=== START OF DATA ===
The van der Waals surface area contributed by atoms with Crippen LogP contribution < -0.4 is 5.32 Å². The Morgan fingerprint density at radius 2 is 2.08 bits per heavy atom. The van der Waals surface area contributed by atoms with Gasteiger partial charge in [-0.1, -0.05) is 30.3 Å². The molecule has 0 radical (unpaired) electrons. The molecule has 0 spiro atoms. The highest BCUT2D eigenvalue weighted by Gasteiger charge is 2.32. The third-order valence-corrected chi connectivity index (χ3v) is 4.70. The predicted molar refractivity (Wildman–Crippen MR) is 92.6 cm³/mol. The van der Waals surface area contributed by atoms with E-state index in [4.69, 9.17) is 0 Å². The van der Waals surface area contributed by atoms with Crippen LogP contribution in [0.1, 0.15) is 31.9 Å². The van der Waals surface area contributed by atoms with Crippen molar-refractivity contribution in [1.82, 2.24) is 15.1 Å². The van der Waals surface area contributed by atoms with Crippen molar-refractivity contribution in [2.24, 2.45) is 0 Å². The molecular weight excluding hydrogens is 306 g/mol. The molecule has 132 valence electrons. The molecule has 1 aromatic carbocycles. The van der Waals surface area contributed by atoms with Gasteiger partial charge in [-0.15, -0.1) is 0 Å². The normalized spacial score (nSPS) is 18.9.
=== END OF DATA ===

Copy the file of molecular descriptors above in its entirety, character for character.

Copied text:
The van der Waals surface area contributed by atoms with Crippen LogP contribution < -0.4 is 5.32 Å². The Morgan fingerprint density at radius 2 is 2.08 bits per heavy atom. The van der Waals surface area contributed by atoms with Gasteiger partial charge in [-0.1, -0.05) is 30.3 Å². The molecule has 0 radical (unpaired) electrons. The molecule has 0 spiro atoms. The highest BCUT2D eigenvalue weighted by Gasteiger charge is 2.32. The third-order valence-corrected chi connectivity index (χ3v) is 4.70. The predicted molar refractivity (Wildman–Crippen MR) is 92.6 cm³/mol. The van der Waals surface area contributed by atoms with E-state index in [4.69, 9.17) is 0 Å². The van der Waals surface area contributed by atoms with Crippen LogP contribution in [0.1, 0.15) is 31.9 Å². The van der Waals surface area contributed by atoms with Crippen molar-refractivity contribution in [1.82, 2.24) is 15.1 Å². The van der Waals surface area contributed by atoms with Crippen molar-refractivity contribution in [2.24, 2.45) is 0 Å². The molecular weight excluding hydrogens is 306 g/mol. The molecule has 132 valence electrons. The molecule has 1 aromatic carbocycles. The van der Waals surface area contributed by atoms with Gasteiger partial charge in [-0.15, -0.1) is 0 Å². The normalized spacial score (nSPS) is 18.9.